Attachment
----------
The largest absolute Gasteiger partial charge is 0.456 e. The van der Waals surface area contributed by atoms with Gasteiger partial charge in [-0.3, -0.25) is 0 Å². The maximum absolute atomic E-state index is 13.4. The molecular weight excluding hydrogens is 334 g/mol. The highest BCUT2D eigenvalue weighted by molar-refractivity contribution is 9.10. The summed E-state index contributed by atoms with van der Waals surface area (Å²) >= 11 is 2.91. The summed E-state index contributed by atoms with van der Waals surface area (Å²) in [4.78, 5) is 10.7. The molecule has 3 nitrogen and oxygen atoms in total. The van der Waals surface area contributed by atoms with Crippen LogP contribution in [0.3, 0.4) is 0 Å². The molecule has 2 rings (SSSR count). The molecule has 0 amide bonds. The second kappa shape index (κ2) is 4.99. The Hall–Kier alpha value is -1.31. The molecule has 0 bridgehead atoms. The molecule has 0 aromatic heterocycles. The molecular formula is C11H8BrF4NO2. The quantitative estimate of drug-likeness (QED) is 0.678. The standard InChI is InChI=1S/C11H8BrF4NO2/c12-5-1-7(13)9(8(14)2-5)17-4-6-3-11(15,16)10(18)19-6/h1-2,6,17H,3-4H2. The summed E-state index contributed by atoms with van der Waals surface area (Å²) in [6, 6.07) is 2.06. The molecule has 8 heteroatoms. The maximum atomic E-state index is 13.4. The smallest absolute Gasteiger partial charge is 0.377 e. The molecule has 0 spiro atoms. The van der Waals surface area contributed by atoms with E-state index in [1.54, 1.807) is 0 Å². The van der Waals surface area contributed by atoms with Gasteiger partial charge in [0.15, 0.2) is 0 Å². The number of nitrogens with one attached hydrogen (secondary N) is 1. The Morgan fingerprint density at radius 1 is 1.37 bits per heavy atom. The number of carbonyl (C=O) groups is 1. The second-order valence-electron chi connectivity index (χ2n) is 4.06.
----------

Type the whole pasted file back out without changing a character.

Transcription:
The largest absolute Gasteiger partial charge is 0.456 e. The van der Waals surface area contributed by atoms with Gasteiger partial charge in [-0.3, -0.25) is 0 Å². The maximum absolute atomic E-state index is 13.4. The molecular weight excluding hydrogens is 334 g/mol. The highest BCUT2D eigenvalue weighted by molar-refractivity contribution is 9.10. The summed E-state index contributed by atoms with van der Waals surface area (Å²) >= 11 is 2.91. The summed E-state index contributed by atoms with van der Waals surface area (Å²) in [4.78, 5) is 10.7. The molecule has 3 nitrogen and oxygen atoms in total. The van der Waals surface area contributed by atoms with Crippen LogP contribution in [0.3, 0.4) is 0 Å². The molecule has 2 rings (SSSR count). The molecule has 0 amide bonds. The second kappa shape index (κ2) is 4.99. The Hall–Kier alpha value is -1.31. The molecule has 0 bridgehead atoms. The molecule has 0 aromatic heterocycles. The molecular formula is C11H8BrF4NO2. The quantitative estimate of drug-likeness (QED) is 0.678. The standard InChI is InChI=1S/C11H8BrF4NO2/c12-5-1-7(13)9(8(14)2-5)17-4-6-3-11(15,16)10(18)19-6/h1-2,6,17H,3-4H2. The summed E-state index contributed by atoms with van der Waals surface area (Å²) in [6, 6.07) is 2.06. The molecule has 8 heteroatoms. The maximum atomic E-state index is 13.4. The smallest absolute Gasteiger partial charge is 0.377 e. The molecule has 0 spiro atoms. The van der Waals surface area contributed by atoms with E-state index in [1.54, 1.807) is 0 Å². The van der Waals surface area contributed by atoms with Gasteiger partial charge in [0.15, 0.2) is 0 Å². The number of nitrogens with one attached hydrogen (secondary N) is 1. The Morgan fingerprint density at radius 1 is 1.37 bits per heavy atom. The number of carbonyl (C=O) groups is 1. The second-order valence-electron chi connectivity index (χ2n) is 4.06.